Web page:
I never said they would have anything negative to say about Keith Urban recording their songs. I suggested, instead, they might have something negative to say about him not caring if the music is acquired illegally. There is a VERY BIG difference there. Thank you.
    January 25, 2010, 1:01:49 PM CST – Like – Reply – Edit – Moderate

    Bob S. (209.12.109.210)
    Pistolero,

    The income derived isn’t just from the single song. Heck, make it 0.003% of concert sales and/ CD sales.

    Ever wonder why big companies like Microsoft or others stop the cracked and hacked versions of their software?

    Because the advertising, the word of mouth, the free publicity exceeds the income lost and they know it.

    How many times have you heard someone’s song playing on an MP3 player and went out to buy the whole album, purchased the song for yourself?

    I think the song writers are being incredibly short sighted on the issue.

    The other fact is that after a product is sold, most people lose control over how it is used. Why should music be any different?

    I’m an amateur photographer, if I sold a picture for a certain amount of money and a certain amount of the proceeds of any future sales….then I really can’t complain when someone gives it away because that wasn’t in the terms of the contract.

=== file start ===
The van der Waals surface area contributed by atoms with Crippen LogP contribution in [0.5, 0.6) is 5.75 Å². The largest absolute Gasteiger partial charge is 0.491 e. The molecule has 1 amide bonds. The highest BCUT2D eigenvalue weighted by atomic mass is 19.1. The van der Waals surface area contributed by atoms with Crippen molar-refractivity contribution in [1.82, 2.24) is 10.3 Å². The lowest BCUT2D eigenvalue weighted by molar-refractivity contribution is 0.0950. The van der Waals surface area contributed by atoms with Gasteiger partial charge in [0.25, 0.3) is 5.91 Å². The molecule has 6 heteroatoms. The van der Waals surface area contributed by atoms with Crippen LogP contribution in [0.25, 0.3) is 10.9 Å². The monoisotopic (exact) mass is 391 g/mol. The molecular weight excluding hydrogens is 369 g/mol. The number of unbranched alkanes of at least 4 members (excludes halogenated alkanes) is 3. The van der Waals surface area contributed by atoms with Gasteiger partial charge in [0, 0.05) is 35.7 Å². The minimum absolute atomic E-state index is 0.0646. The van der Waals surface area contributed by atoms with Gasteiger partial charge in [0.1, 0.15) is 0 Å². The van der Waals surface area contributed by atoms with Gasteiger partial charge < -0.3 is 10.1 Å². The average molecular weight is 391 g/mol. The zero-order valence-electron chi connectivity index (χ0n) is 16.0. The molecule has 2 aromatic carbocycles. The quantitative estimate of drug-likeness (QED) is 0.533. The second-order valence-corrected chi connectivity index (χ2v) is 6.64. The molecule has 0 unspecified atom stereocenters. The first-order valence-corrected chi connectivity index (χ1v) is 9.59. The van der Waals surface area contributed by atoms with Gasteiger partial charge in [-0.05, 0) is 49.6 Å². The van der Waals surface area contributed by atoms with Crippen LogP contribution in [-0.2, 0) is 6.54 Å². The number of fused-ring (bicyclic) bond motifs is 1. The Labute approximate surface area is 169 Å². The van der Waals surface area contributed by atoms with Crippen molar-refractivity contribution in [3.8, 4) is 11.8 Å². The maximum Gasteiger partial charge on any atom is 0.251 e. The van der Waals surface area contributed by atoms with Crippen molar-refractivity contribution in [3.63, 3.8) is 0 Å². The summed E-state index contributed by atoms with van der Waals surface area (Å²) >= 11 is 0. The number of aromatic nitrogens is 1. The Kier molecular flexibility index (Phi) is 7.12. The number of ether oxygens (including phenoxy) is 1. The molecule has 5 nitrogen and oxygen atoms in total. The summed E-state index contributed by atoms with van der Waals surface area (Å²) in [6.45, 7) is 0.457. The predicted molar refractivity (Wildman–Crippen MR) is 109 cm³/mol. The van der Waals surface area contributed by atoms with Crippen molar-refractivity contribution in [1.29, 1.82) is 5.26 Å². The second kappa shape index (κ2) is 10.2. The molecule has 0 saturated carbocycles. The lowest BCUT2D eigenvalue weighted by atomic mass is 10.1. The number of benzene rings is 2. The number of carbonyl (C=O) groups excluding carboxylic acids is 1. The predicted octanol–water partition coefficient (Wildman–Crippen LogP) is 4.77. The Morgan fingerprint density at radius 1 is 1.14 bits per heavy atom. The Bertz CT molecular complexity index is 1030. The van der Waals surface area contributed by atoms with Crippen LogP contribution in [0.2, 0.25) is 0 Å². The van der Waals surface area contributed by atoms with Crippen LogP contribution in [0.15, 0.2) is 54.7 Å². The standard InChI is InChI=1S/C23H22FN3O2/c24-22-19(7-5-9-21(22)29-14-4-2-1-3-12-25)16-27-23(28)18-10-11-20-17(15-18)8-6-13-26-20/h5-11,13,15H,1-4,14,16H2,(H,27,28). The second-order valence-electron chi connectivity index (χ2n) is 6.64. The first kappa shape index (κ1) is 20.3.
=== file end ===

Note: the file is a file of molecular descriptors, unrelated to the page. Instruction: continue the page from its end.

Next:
If I didn’t want it given away, I should have either not sold it or made certain of the contract terms.
    January 25, 2010, 2:04:45 PM CST – Like – Reply – Edit – Moderate

    Sabra (66.69.91.35)
    If I didn’t want it given away, I should have either not sold it or made certain of the contract terms.

    Generally speaking, though, it is part of the “contract” that you can’t do that. It’s called copyright. Posting songs on the internet without permission is publishng them, and a violation of copyright. You shouldn’t have to spell out that you would prefer people not break the law with your intellectual property. That’s disingenuous. (I should note here that the copyright notices on my crochet patterns I have posted on the internet all clearly spell out permissions granted–this is because they’re unusual to grant, not because I don’t want the typical protections of law.)